Stephan Weinert’s Die Familie takes a long and very patient look at the situation of those left behind when their sons, brothers, husbands or fathers were shot trying to cross the Berlin Wall.
The time factor is important. This could have been edited to produce a much less distended piece. But this documentary is all about time: how no amount of time will ever take away the pain of loss or paper over the cover ups of those who shot; how pain changes over time to accommodate different degrees of anger, sorrow, despair; how time is sometimes just another day to get through; how some people need longer than others just to get the words out.
So the cumulative effect is one almost of slow-motion as those left behind look past the camera into a sometimes distant past, smoke a cigarette, examine the sites where their loved-ones died. Is this how time feels to those in deep and abiding shock? Is this struggle to express yourself what happens when instead of helping you deal with trauma, you’re faced with more lies and inhumanity? Is this mute despair a reaction to the kind of ‘justice’ that took the form of a two-year sentence on probation served to border guards who took refuge in the carrying out of orders ‘from above’.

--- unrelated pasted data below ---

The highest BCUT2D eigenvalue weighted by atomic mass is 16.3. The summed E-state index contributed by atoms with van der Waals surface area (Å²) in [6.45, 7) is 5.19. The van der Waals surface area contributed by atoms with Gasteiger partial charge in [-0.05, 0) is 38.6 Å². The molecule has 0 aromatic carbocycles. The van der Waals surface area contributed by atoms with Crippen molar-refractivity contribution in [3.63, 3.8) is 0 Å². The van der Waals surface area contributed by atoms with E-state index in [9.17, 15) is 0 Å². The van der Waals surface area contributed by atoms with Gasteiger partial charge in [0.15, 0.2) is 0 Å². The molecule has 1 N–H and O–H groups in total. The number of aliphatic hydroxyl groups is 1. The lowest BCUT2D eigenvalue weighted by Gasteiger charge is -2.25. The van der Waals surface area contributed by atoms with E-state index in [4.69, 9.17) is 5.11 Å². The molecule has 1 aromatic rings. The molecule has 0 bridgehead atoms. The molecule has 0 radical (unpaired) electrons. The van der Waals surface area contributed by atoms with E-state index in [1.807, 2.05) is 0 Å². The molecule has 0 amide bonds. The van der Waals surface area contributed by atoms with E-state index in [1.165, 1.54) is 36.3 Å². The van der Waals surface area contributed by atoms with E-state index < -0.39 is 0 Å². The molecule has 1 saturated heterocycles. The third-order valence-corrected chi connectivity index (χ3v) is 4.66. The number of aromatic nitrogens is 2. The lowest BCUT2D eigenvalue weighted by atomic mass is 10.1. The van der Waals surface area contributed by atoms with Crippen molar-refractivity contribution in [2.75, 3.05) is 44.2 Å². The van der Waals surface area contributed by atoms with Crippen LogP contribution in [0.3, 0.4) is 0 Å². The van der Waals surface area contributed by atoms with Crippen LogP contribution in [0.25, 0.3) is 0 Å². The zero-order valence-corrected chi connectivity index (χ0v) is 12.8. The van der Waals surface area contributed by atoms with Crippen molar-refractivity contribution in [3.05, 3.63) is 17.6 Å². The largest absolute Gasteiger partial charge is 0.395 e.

This is not a film about the intellectuals of dissent, about those that stayed to write songs or books or waited for an exit visa. This film is about those unable to wait and unable to talk about systemic despair. Whose only outlet was flight and who left behind silence. This second film from Stephan Weinert has given a voice to these silences. A halting, stumbling voice – but one that needs to be heard.
Die Familie (The Family) is showing with English subtitles at Sputnik Kino, Hasenheide 54, Kreuzberg. Starts November 7